This Farewell Foundation Report covers the Carter Trial for December 14, 2011
Day 20: Wednesday December 14, 2011 (The Opposing Interveners)
December 14th was reserved for the interveners, the Christian Legal Fellowship and the euthanasia Prevention Coalition.
THE CHRISTIAN LEGAL FELLOWSHIP
Bradley Miller, professor of law at University of Western Ontario, presented the argument on behalf of the CLF. The CLF intervened in the Carter case to argue the legal and moral principle of the inviolability of life found in the Canadian Charter of Rights and Freedoms. It says that the prohibition on physician assisted suicide and euthanasia exists to protect the most vulnerable in Canada.
The CLF warned Justice Smith in “exercising the right to make a life and death decision, this Court would do well to not risk … damage … (what) it cannot repair.” The CLF said that the physician oath to do no harm applies equally to judges.
Mr. Miller invoked the “principle of inviolability” which he said is the same concept as the “sanctity of life” to assert that the lives of all people are “intrinsically and equally valuable, and, without exception, the intentional taking of innocent human life is always wrong.” He said that autonomy arguments of the plaintiffs would require doctors and society at large to endorse the judgement of a patient that his or her life is no longer worth living, has no value and that continued life is a harm. Miller said that accepting such an argument put at risk the lives of people who are not asking for help to die.
The CLF argued that without a prohibition against assisted suicide, the disabled community would be subject to subtle pressures from family, doctors, and society to agree to have physician-assisted suicide. Miller said that prohibition is necessary to support the existing medical and ethical culture against killing. He said the ethic against killing is an internalized ethic supported by the law and that it must not be dismantled. To do so would harm medicine, palliative care, and society.
In the CLF’s concluding statement, Mr. Miller said that the Court should not strike down the law because of the principle of inviolability and because such matters of public policy belong to parliament, not the courts. He said the court simply “does not have the benefit of the wide ranging consultations that are available to government.” With reference to the cases of Sue Rodriguez and Robert Latimer, the CLF said every time it has had to consider assisted suicide and euthanasia, the Supreme Court of Canada has chosen to side with life.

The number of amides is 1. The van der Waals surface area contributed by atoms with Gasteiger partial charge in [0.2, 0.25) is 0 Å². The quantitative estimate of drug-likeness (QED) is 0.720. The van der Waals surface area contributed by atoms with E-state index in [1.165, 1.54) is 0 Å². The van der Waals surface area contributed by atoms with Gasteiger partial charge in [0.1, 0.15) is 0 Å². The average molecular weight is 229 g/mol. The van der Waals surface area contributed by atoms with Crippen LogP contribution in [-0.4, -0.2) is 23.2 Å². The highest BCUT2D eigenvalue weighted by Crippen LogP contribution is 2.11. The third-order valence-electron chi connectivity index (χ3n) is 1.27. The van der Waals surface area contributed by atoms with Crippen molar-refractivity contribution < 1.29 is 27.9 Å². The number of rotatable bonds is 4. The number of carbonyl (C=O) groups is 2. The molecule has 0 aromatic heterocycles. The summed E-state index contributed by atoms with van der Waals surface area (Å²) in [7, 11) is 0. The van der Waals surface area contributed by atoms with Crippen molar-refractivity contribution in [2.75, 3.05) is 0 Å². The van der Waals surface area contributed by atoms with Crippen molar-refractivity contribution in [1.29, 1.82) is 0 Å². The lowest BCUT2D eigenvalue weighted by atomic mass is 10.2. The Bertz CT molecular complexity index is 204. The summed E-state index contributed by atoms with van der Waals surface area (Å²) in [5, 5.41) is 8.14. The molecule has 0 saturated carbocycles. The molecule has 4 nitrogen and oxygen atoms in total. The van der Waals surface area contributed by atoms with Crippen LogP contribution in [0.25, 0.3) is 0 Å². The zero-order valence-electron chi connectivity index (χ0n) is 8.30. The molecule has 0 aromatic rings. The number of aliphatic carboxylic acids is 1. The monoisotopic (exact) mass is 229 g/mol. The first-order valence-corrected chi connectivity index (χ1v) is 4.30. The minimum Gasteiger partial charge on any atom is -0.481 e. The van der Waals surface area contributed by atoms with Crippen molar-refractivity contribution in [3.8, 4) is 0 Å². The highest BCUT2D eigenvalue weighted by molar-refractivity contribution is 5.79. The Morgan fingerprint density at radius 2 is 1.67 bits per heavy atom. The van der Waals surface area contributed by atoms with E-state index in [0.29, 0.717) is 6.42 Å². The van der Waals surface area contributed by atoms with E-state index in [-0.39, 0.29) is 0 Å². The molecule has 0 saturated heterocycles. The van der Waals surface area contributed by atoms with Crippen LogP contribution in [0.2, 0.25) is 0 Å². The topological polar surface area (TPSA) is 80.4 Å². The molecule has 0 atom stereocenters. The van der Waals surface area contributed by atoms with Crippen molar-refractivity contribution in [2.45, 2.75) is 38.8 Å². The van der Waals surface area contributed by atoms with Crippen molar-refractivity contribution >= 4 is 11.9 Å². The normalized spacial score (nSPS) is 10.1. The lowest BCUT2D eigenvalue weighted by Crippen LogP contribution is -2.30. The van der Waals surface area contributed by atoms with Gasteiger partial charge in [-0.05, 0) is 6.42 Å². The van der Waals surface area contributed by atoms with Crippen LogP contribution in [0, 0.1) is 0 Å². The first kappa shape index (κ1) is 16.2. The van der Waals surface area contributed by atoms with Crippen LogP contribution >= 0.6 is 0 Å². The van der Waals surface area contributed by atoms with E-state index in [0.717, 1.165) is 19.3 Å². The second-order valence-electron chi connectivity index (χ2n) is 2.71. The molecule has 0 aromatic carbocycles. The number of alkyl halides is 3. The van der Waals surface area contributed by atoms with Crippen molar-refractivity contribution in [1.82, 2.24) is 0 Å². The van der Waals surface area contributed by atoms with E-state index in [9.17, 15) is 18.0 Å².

EUTHANASIA PREVENTION COALITION
Hugh Scher presented the argument on behalf of the EPC. The EPC submission said that “(b)y legalizing euthanasia and assisted suicide, society crosses over that line that maintains human life as inviolable, i.e. of intrinsic worth and value.” To cross that line would make society’s most vulnerable people, seniors, and the disabled, “fair game” to be killed.
Mr. Scher said that any constitutional exemption to allow assisted death would amount to a “lethal form of discrimination.” Safeguards, he said, are not sufficient and people “who participate in these intentional killings are lesser for it and make the community less.”
“Negative messaging,” an issue already identified by Canada was also argued by Mr. Scher. He said that people with disabilities are too often the “victims of experiments in social engineering that undermine their inherent dignity and humanity.” He cited forced sterilization, medical experimentation and eugenics as examples.
Mr. Scher said that suicide is never a rational act, it is a cry for help. Quoting from the 1995 Senate Report “Of Life and Death,” Scher repeated the words of Gary McPherson who spoke on behalf of the Alberta Premier’s Council on the Status of Persons with disabilities:
“Canada has identified a suicide problem among its youth, and we have responded ‘How can we prevent it?’ Canada has identified a suicide problem among Aboriginal peoples and we have responded ‘How can we prevent it?’ Canada has identified a suicide problem among people with disabilities and we have responded ‘How can we assist them to kill themselves?’” (G. McPherson, Sept 30, 1994, oral submission to Senate Committee)
In closing, the EPC asked that the Court dismiss the Carter claim on terms that would enhance equality for Canada’s seniors and people with disabilities and to reduce prejudice and disadvantage and support the intrinsic value of all life.